The Female Lens: How 11 Trailblazing Women Changed Photography

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Since photography’s earliest inception, women have been at the forefront of the medium’s formation and development. The novel process of capturing images of the world found experimental practitioners in women scientists, artists and amateurs in the 19th century, such as Julia Margaret Cameron, Anna Atkins, Constance Fox Talbot and many more. Across the decades, the visions of women artists expanded to meet photography’s myriad possibilities – encompassing the realms of politics, fashion, war, modernist-image making and self-representation. To honor Women’s History Month and the expansive contribution by women to the history of photography, we’ve highlighted a selection of women photographers who will be included in Sotheby's upcoming Photographs auction (5 April, New York). Click ahead to discover more about these 11 pioneering women with cameras.

The Female Lens: How 11 Trailblazing Women Changed Photography

  • Julia Margaret Cameron
    A important 19th-century photographer, British artist Julia Margaret Cameron had a distinct and imaginative approach to image-making, considerably influenced by the themes and aesthetics of the Pre-Raphaelite artists. Her intimate portraits and scenes of Arthurian legends are distinguished by their soft-lighting and romantic qualities.

    Julia Margaret Cameron,'Sappho' (Mary Hillier), 1865.
  • Imogen Cunningham
    Imogen Cunningham is regarded as one of the leading pioneers of Modernist photography. In the 1920s, with three young children at home, Cunningham found inspiration in the plants and objects in her immediate surroundings. Her famous flower studies of this period concentrated on details of plant anatomy. Highly focused and precise, these accomplished botanical studies were Cunningham’s entry into Modernism and garnered international praise. Dramatically lit and monumentally composed, the plants in these photographs have a vitality that transcends the still frame.

    Imogen Cunningham, Orchid Cactus (Cactus Blossom), circa 1926.
  • Margaret Bourke-White
    Margaret Bourke-White was the first female American war photographer and photojournalist and her work also graced the cover of the first issue of Life magazine. She was commissioned by the Chrysler Corporation to photograph their new, 77-story, 1,046-foot skyscraper in 1930, while it was still under construction. Fearless, Bourke-White often delighted in climbing out onto the gargoyles themselves, 800 feet above the street, to photograph the city. This was not the first skyscraper that the daring Bourke-White had photographed. Fascinated and exhilarated by tall structures and heights, she had previously made a variety of images of and from Cleveland’s Terminal Tower, and she would go on to document other large structures and to photograph from airplanes and helicopters.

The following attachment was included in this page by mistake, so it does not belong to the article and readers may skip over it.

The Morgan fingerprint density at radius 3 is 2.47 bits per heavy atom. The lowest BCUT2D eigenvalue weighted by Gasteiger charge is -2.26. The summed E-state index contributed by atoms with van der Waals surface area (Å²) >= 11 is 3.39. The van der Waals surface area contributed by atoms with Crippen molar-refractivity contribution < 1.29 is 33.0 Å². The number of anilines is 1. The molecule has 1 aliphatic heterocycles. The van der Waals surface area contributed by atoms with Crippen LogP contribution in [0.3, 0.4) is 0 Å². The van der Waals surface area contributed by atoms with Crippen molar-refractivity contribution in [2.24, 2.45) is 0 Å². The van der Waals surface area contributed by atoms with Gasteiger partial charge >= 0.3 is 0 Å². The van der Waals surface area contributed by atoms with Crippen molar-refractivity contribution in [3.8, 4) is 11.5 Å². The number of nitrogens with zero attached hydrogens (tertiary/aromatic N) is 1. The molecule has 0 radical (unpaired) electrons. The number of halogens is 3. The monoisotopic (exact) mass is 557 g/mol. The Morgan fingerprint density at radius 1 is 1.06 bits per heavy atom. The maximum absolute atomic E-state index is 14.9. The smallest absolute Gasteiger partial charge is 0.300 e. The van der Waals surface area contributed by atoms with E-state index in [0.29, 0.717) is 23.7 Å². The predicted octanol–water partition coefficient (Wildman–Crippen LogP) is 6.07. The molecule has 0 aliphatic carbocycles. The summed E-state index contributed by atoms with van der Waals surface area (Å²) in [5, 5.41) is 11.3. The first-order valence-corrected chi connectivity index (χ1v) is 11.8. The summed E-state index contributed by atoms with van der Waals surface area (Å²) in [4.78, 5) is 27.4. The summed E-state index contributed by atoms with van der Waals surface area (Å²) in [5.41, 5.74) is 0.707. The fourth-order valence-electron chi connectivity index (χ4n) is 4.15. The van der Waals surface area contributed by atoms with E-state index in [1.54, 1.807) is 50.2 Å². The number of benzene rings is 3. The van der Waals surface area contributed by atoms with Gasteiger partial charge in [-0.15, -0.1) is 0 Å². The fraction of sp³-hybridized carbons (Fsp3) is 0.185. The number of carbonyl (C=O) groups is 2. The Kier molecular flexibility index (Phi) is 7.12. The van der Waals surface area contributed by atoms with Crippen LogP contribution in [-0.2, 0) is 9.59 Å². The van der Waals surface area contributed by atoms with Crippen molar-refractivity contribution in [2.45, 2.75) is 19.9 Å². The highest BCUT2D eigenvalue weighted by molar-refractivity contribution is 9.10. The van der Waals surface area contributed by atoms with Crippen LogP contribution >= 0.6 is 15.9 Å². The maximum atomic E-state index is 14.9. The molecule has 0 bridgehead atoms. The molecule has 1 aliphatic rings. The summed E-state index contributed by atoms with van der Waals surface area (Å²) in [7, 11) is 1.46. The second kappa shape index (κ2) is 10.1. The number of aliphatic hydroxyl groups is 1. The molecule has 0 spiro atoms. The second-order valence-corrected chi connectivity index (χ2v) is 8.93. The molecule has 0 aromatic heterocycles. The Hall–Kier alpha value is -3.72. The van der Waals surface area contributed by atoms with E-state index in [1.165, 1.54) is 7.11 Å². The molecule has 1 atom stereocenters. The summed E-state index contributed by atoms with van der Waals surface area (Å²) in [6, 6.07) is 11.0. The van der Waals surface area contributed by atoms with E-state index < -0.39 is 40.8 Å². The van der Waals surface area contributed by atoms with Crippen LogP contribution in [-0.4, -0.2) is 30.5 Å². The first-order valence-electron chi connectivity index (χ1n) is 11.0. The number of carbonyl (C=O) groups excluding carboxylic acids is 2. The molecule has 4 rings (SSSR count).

Margaret Bourke-White, Gargoyle, Chrysler Building, NYC, circa 1930.
  • Helen Levitt
    During the middle decades of the 20th century, Helen Levitt captured the mysterious and special world of children in New York City. The children in her images burst with attitude, energy and, occasionally, hints of violence, bestowing a glimpse into the complex worlds of fantasy and imagination. Levitt imbues this spirit into her formal compositions, eschewing more straightforward portraiture; it has been written of her work, “Levitt's compositions are mostly centrifugal – significant details often occur at their edges. Even when there is a central figure, what is going on around it - what the subjects project - is what matters.”


    Helen Levitt, Three Young Women Against Wall With Chalk Drawing, circa 1938.
  • Diane Arbus
    During the mid-1950s, Arbus began to photograph strangers on the street and throughout New York City, experimenting with lighting, film type and strategic techniques for capturing her subjects in vulnerable, often unsettling portraits. Her photographs often focused on the marginalized members of the society and are characterized by a direct photographic authority that presented subjects at once objectively and empathetically. Her contributions to photography expanded photojournalism and documentary photography and film by challenging conventional understandings of subject, composition, portraiture and authorship, and by granting visual space to overlooked members of society.